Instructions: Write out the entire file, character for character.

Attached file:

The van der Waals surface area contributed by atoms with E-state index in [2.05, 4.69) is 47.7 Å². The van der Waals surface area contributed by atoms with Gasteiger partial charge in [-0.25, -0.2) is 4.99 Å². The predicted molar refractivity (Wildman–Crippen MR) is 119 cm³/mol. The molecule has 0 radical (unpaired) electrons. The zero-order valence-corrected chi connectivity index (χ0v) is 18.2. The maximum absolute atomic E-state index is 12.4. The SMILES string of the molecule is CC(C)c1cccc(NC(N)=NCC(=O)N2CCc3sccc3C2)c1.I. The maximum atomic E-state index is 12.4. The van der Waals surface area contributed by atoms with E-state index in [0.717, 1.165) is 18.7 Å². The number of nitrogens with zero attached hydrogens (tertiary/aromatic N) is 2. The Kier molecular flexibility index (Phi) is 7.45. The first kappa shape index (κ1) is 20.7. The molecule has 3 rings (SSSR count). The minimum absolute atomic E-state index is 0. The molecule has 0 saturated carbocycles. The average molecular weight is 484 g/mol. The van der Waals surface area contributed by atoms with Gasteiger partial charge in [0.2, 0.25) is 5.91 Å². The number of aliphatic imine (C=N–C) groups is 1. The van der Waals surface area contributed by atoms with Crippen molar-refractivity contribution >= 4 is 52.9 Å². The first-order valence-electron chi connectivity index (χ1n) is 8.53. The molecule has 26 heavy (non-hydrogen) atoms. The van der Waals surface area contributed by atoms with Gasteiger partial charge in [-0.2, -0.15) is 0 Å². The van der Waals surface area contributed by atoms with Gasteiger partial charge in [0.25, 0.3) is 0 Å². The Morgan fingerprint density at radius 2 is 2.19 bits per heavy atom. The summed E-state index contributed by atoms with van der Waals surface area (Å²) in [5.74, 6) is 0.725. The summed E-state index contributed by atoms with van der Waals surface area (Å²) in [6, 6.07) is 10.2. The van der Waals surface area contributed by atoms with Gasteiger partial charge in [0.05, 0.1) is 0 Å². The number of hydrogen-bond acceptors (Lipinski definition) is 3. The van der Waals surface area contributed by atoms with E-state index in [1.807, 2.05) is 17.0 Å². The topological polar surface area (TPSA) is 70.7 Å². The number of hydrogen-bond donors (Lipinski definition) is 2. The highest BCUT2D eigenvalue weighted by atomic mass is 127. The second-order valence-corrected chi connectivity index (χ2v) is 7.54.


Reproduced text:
The van der Waals surface area contributed by atoms with E-state index in [2.05, 4.69) is 47.7 Å². The van der Waals surface area contributed by atoms with Gasteiger partial charge in [-0.25, -0.2) is 4.99 Å². The predicted molar refractivity (Wildman–Crippen MR) is 119 cm³/mol. The molecule has 0 radical (unpaired) electrons. The zero-order valence-corrected chi connectivity index (χ0v) is 18.2. The maximum absolute atomic E-state index is 12.4. The SMILES string of the molecule is CC(C)c1cccc(NC(N)=NCC(=O)N2CCc3sccc3C2)c1.I. The maximum atomic E-state index is 12.4. The van der Waals surface area contributed by atoms with E-state index in [0.717, 1.165) is 18.7 Å². The number of nitrogens with zero attached hydrogens (tertiary/aromatic N) is 2. The Kier molecular flexibility index (Phi) is 7.45. The first kappa shape index (κ1) is 20.7. The molecule has 3 rings (SSSR count). The minimum absolute atomic E-state index is 0. The molecule has 0 saturated carbocycles. The average molecular weight is 484 g/mol. The van der Waals surface area contributed by atoms with Gasteiger partial charge in [0.2, 0.25) is 5.91 Å². The number of aliphatic imine (C=N–C) groups is 1. The van der Waals surface area contributed by atoms with Crippen molar-refractivity contribution >= 4 is 52.9 Å². The first-order valence-electron chi connectivity index (χ1n) is 8.53. The molecule has 26 heavy (non-hydrogen) atoms. The van der Waals surface area contributed by atoms with Gasteiger partial charge in [-0.2, -0.15) is 0 Å². The van der Waals surface area contributed by atoms with Gasteiger partial charge in [0.25, 0.3) is 0 Å². The Morgan fingerprint density at radius 2 is 2.19 bits per heavy atom. The summed E-state index contributed by atoms with van der Waals surface area (Å²) in [5.74, 6) is 0.725. The summed E-state index contributed by atoms with van der Waals surface area (Å²) in [6, 6.07) is 10.2. The van der Waals surface area contributed by atoms with Gasteiger partial charge in [0.05, 0.1) is 0 Å². The number of hydrogen-bond acceptors (Lipinski definition) is 3. The van der Waals surface area contributed by atoms with E-state index in [1.807, 2.05) is 17.0 Å². The topological polar surface area (TPSA) is 70.7 Å². The number of hydrogen-bond donors (Lipinski definition) is 2. The highest BCUT2D eigenvalue weighted by atomic mass is 127. The second-order valence-corrected chi connectivity index (χ2v) is 7.54.